A marketing executive from an internet radio company contacted me recently to discuss hosting a career program on their network. Pretty early in the conversation it was clear their approach and philosophy was not going to be a fit. He was proudly telling me their goal is to “crush the competition.” Far from being a selling point, this statement and the aggressive tone used to express it highlighted what a poor fit this company would be for someone in a helping profession who loves working with clients who change the world for the better!
Two key points from this encounter that apply to your job search are:
1) Know your audience and customize your approach and message to them.
Do your homework and know something about your audience (if the radio exec had done just a bit of research, he might have avoided using the “crush the competition” motto). The way you’d prepare your marketing materials (e.g., résumé) and approach the interview for one company or sector versus another would likely need to be different. If you haven’t done enough research to know at least a little about their values, goals, culture, and norms, you could either fail to show how you match these or end up highlighting their opposites!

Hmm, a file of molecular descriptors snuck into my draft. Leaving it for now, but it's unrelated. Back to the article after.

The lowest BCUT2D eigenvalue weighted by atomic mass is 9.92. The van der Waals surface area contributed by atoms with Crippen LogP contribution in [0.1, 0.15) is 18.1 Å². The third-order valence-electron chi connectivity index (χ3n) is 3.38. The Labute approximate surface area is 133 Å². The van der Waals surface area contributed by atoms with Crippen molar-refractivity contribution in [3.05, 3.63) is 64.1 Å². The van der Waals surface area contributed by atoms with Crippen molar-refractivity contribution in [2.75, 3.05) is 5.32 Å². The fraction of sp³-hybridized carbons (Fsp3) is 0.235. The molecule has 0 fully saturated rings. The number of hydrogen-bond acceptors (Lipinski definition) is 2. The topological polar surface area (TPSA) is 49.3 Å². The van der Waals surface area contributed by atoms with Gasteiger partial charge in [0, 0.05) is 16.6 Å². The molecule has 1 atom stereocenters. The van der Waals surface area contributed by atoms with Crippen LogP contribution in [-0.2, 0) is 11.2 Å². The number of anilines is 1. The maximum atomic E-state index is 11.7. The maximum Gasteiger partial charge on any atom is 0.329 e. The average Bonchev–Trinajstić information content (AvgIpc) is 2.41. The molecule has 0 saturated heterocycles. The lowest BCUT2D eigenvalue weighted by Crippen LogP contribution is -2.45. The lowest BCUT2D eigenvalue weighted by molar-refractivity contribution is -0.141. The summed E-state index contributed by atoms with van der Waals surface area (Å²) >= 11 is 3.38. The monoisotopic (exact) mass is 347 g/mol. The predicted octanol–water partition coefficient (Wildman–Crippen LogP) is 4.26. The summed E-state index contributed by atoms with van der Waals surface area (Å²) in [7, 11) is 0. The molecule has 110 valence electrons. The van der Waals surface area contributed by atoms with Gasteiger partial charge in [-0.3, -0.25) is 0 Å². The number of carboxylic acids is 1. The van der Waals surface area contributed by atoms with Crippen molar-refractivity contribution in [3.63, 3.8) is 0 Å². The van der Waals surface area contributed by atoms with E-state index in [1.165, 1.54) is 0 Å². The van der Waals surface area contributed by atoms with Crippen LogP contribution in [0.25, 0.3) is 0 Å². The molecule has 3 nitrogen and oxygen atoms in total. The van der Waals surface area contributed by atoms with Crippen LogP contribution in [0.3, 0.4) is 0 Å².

2) Any interaction, especially the interview, is an opportunity to evaluate “fit.”
In your interactions with the potential employer pay attention to the way they ask questions, describe their desired qualifications/ideal candidate, and the culture of the company. These will give you a sense of what matters to them, their vision, and the expectations for the position. Remember, the interview and consideration process isn’t just about them deciding if you’re a good fit (your skills, personality, etc.). It’s also your chance to think about whether this company and position match your values and preferences. Could you happily picture yourself working in this environment several hours each day? Do their goals and values align with yours? Would you be energized because of what you get to do each day (and how you get to do it), or drained by it?
Taking a bit of time to learn about potential employers early on allows you to present your information in a way they can relate to and find relevant, and can help you decide how well they’ll fit you.